As we approach eight months into the national response to the COVID-19 pandemic, we are developing greater insight into how the pandemic has reshaped nearly every aspect of our society. The world of narcotics trafficking is no exception. It has been affected in a variety of ways – some beneficial, but others extremely worrying. I will share some of our observations, particularly those that directly relate to our work as prosecutors in New York.
First, some good news. The unprecedented restrictions on interstate and international travel, imposed to limit the geographic spread of the coronavirus, have also hampered the ability of international narcotics trafficking organizations to bring their poisons to New York. The Drug Enforcement Administration (DEA) New York Division, whose area of responsibility covers our entire state, has observed that the restrictions on land travel across the southwest border of the United States have disrupted the ability of Mexican cartels to send narcotics to New York by both commercial and personal automobiles. Similarly, the cancellation of many international flights and the reduced number of airline passengers have hurt the ability of Colombian and Caribbean based organizations to move drugs to New York by air.
As a result, the DEA has seen a noticeable reduction in the volume of illegal drugs reaching New York, which in turn has led to significant wholesale price increases. The most dramatic impact has been on the price of cocaine: DEA reports that a kilogram of cocaine in New York City now costs around $48,000. The same kilogram of cocaine, just a year earlier, would have been priced at $30,000 or less, making this an increase of at least 60% due to COVID. The DEA has also seen similar, though less extreme, increases in the cost of bulk quantities of other major drugs: the price of heroin has increased by 40%, the price of methamphetamine (“crystal meth”) has increased by 25%, and the price of fentanyl has increased by at least 18%.
Our own experience at Special Narcotics bear out these reports. We have seen an across-the-board reduction in the quantities of narcotics seized in 2020; however, the decrease has not been equally distributed among drugs. Consistent with the price changes reported by DEA, we saw the biggest drop in the quantities of cocaine recovered. Between April and August of 2020, our cocaine seizures were only about 15% by weight of cocaine seized during the same period in 2019. Net volume of heroin and fentanyl seized were also down significantly, with heroin at about 31% of its 2019 levels during those months, and fentanyl around 21 %. The exception to this trend was methamphetamine. Our seizures of that drug actually exceeded 2019 levels, up 31%.
These changes directly affect our enforcement strategies. At the most basic level, international travel restrictions will likely result in fewer and smaller seizures in the near future. In investigations involving “controlled buys,” undercovers and informants purchasing drugs may need to pay more, particularly when buying larger quantities. We should also be watchful for drug dealers who adapt to the increased price of certain drugs either by diluting their drugs further, or by replacing them with other, cheaper alternatives. One possible, and potentially tragic, example of this is the replacement of cocaine with fentanyl. The logic behind this substitution may seem elusive: while both are white powders, cocaine and fentanyl have substantially different effects on the user. Cocaine is a stimulant (“upper”), accelerating heart rate, pulse and breathing, while fentanyl is a powerful opioid (”downer”), suppressing those same functions. However, the economics are straightforward. The price of cocaine has soared, while the price of fentanyl has risen at a slower rate. Substituting one white powder (fentanyl) for another (cocaine) gives the seller a higher profit. The unwitting buyer does not fare as well. The results of that mixture can be fatal: opioid-naive cocaine users exposed to the lethal potency of fentanyl are at an extreme risk of overdose. (1)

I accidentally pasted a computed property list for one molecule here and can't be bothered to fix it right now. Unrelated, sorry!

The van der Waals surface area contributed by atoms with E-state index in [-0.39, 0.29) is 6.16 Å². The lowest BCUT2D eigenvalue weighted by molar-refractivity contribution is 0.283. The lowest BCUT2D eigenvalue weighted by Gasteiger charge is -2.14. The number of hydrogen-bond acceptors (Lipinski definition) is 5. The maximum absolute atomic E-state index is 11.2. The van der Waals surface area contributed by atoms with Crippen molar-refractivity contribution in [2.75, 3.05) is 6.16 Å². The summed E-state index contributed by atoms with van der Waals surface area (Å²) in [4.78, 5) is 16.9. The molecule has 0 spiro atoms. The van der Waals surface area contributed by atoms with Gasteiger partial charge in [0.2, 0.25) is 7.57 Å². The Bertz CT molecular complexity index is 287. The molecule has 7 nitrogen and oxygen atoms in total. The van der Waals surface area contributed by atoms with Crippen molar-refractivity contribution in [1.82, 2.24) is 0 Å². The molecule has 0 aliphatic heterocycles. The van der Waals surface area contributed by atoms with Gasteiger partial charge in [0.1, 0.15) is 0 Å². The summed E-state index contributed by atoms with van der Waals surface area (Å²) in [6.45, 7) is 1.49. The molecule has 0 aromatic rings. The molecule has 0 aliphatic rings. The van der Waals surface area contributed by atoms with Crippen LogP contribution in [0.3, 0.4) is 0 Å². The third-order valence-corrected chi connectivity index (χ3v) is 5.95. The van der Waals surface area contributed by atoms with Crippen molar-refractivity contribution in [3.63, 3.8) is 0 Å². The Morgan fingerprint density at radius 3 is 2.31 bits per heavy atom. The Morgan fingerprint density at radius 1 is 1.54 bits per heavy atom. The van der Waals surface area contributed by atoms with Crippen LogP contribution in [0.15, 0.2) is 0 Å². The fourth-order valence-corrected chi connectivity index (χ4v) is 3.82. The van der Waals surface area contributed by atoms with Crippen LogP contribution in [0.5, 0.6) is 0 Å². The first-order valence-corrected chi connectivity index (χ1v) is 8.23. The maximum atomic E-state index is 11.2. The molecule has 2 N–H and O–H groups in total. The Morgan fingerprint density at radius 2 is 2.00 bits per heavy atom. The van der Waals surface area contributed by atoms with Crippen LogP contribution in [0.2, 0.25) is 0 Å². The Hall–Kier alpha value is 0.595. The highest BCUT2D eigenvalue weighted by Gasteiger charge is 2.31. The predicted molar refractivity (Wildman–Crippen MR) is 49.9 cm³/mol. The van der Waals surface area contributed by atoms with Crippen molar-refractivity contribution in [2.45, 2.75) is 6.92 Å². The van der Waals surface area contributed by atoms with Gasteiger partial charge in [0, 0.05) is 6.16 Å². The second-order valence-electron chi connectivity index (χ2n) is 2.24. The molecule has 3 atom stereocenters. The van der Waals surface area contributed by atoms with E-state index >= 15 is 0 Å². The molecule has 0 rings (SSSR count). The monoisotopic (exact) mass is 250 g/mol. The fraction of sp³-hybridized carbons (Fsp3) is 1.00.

Narcotics trafficking organizations have sought to adapt to these restrictions by changing their methods. The DEA reports that Mexican cartels are sending less-frequent but larger shipments of drugs through commercial traffic. In addition, both domestic and international drug organizations have increased their use of express mail services, according to the DEA. When drugs are shipped by mail, the packages may be picked up by unwitting individuals who will in turn deliver the package of drugs to a dealer at another location. which complicates any law enforcement attempt to conduct a “controlled delivery,” in which the police orchestrate the hand-off of illegal substances and arrest the recipient.
Another impact of the COVID-related border restrictions has been on international money laundering operations. Just as it has become more difficult to bring narcotics into the US and New York, it has likewise become more difficult to move narcotics proceeds out, leading to increased stockpiles of cash for major drug transactions in New York City, a narcotics trafficking hub. As a result, when law enforcement has confiscated narcotics proceeds during the COVID pandemic, the amount seized has greatly exceeded typical seizures in the past. For instance, between April and June of 2019, the DEA’s New York Division had approximately 145 money (cash) seizures, which totaled $6.2 million. In the same three-month span this year, during the height of the COVID response, the New York Division had slightly fewer seizures – 135 – but the total amount of cash taken more than tripled, to $19.2 million. Special Narcotics investigations have reflected the same pattern: the total amount of narcotics proceeds we confiscated with our federal partners between July and September of this year has been more than triple what we confiscated during those months in 2019. (2)